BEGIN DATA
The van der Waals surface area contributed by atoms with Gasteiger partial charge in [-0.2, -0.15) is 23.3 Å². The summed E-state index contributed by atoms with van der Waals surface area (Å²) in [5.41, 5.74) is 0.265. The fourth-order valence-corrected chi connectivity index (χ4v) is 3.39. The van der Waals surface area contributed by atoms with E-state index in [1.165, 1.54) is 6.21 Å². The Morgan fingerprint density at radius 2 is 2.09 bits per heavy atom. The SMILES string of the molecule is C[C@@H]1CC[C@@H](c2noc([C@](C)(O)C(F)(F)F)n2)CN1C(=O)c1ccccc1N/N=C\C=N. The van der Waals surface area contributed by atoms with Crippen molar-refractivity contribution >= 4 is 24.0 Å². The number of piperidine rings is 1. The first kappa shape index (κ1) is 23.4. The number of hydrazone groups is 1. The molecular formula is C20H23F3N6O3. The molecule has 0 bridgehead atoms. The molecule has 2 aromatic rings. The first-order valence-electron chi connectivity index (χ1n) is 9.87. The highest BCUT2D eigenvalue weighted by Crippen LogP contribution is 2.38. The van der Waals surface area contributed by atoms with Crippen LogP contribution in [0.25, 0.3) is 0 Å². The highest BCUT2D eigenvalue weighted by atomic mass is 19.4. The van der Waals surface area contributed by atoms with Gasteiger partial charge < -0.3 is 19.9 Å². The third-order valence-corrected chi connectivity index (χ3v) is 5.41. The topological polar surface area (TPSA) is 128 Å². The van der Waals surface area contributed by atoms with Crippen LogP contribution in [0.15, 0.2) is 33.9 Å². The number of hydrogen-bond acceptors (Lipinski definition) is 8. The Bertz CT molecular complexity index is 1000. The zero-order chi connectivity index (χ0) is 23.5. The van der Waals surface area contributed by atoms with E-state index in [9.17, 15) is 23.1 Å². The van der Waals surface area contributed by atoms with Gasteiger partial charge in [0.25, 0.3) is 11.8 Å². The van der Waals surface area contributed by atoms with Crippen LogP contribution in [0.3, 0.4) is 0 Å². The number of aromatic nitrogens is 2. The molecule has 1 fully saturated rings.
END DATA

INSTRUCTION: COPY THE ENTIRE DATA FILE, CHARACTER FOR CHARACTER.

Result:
The van der Waals surface area contributed by atoms with Gasteiger partial charge in [-0.2, -0.15) is 23.3 Å². The summed E-state index contributed by atoms with van der Waals surface area (Å²) in [5.41, 5.74) is 0.265. The fourth-order valence-corrected chi connectivity index (χ4v) is 3.39. The van der Waals surface area contributed by atoms with E-state index in [1.165, 1.54) is 6.21 Å². The Morgan fingerprint density at radius 2 is 2.09 bits per heavy atom. The SMILES string of the molecule is C[C@@H]1CC[C@@H](c2noc([C@](C)(O)C(F)(F)F)n2)CN1C(=O)c1ccccc1N/N=C\C=N. The van der Waals surface area contributed by atoms with Crippen molar-refractivity contribution >= 4 is 24.0 Å². The number of piperidine rings is 1. The first kappa shape index (κ1) is 23.4. The number of hydrazone groups is 1. The molecular formula is C20H23F3N6O3. The molecule has 0 bridgehead atoms. The molecule has 2 aromatic rings. The first-order valence-electron chi connectivity index (χ1n) is 9.87. The highest BCUT2D eigenvalue weighted by Crippen LogP contribution is 2.38. The van der Waals surface area contributed by atoms with Crippen LogP contribution in [0.25, 0.3) is 0 Å². The highest BCUT2D eigenvalue weighted by atomic mass is 19.4. The van der Waals surface area contributed by atoms with Gasteiger partial charge < -0.3 is 19.9 Å². The third-order valence-corrected chi connectivity index (χ3v) is 5.41. The topological polar surface area (TPSA) is 128 Å². The van der Waals surface area contributed by atoms with Crippen LogP contribution in [0.15, 0.2) is 33.9 Å². The number of hydrogen-bond acceptors (Lipinski definition) is 8. The Bertz CT molecular complexity index is 1000. The zero-order chi connectivity index (χ0) is 23.5. The van der Waals surface area contributed by atoms with E-state index in [9.17, 15) is 23.1 Å². The van der Waals surface area contributed by atoms with Gasteiger partial charge in [0.25, 0.3) is 11.8 Å². The van der Waals surface area contributed by atoms with Crippen LogP contribution in [0.3, 0.4) is 0 Å². The number of aromatic nitrogens is 2. The molecule has 1 fully saturated rings.